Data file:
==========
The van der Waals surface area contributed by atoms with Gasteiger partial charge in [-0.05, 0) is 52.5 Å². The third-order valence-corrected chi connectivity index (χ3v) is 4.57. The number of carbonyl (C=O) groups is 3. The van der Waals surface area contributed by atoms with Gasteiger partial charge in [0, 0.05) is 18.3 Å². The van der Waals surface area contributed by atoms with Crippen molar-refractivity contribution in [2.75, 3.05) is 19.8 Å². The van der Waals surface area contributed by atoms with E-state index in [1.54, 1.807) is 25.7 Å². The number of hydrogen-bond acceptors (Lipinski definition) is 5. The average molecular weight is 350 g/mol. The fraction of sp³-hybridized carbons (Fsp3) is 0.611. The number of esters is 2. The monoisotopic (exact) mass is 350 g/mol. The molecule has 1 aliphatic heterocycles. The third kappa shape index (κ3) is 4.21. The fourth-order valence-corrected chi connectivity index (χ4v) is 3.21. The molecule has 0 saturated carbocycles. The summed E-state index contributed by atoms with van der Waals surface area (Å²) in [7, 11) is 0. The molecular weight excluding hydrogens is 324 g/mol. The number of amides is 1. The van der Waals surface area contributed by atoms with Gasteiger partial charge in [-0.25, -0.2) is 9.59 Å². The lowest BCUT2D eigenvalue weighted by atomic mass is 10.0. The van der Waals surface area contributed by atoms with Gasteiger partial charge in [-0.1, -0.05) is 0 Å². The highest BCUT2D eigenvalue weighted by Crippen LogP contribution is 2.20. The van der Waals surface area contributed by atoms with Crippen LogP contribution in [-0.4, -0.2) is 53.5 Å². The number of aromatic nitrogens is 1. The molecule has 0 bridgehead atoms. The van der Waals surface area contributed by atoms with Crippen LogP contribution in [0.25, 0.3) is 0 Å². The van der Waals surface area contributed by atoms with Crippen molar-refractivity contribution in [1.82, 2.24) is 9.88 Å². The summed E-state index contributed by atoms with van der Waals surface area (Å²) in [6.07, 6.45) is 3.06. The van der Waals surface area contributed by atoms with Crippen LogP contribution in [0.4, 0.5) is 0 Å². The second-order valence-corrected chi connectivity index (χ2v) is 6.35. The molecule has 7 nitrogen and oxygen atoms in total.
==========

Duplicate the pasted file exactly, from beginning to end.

The van der Waals surface area contributed by atoms with Gasteiger partial charge in [-0.05, 0) is 52.5 Å². The third-order valence-corrected chi connectivity index (χ3v) is 4.57. The number of carbonyl (C=O) groups is 3. The van der Waals surface area contributed by atoms with Gasteiger partial charge in [0, 0.05) is 18.3 Å². The van der Waals surface area contributed by atoms with Crippen molar-refractivity contribution in [2.75, 3.05) is 19.8 Å². The van der Waals surface area contributed by atoms with E-state index in [1.54, 1.807) is 25.7 Å². The number of hydrogen-bond acceptors (Lipinski definition) is 5. The average molecular weight is 350 g/mol. The fraction of sp³-hybridized carbons (Fsp3) is 0.611. The number of esters is 2. The monoisotopic (exact) mass is 350 g/mol. The molecule has 1 aliphatic heterocycles. The third kappa shape index (κ3) is 4.21. The fourth-order valence-corrected chi connectivity index (χ4v) is 3.21. The molecule has 0 saturated carbocycles. The summed E-state index contributed by atoms with van der Waals surface area (Å²) in [7, 11) is 0. The molecular weight excluding hydrogens is 324 g/mol. The number of amides is 1. The van der Waals surface area contributed by atoms with Gasteiger partial charge in [-0.25, -0.2) is 9.59 Å². The lowest BCUT2D eigenvalue weighted by atomic mass is 10.0. The van der Waals surface area contributed by atoms with Gasteiger partial charge in [-0.1, -0.05) is 0 Å². The highest BCUT2D eigenvalue weighted by Crippen LogP contribution is 2.20. The van der Waals surface area contributed by atoms with Crippen LogP contribution in [-0.4, -0.2) is 53.5 Å². The number of aromatic nitrogens is 1. The molecule has 0 bridgehead atoms. The van der Waals surface area contributed by atoms with Crippen LogP contribution in [0.25, 0.3) is 0 Å². The van der Waals surface area contributed by atoms with Crippen molar-refractivity contribution in [1.82, 2.24) is 9.88 Å². The summed E-state index contributed by atoms with van der Waals surface area (Å²) in [6.07, 6.45) is 3.06. The van der Waals surface area contributed by atoms with Crippen LogP contribution in [0.4, 0.5) is 0 Å². The second-order valence-corrected chi connectivity index (χ2v) is 6.35. The molecule has 7 nitrogen and oxygen atoms in total.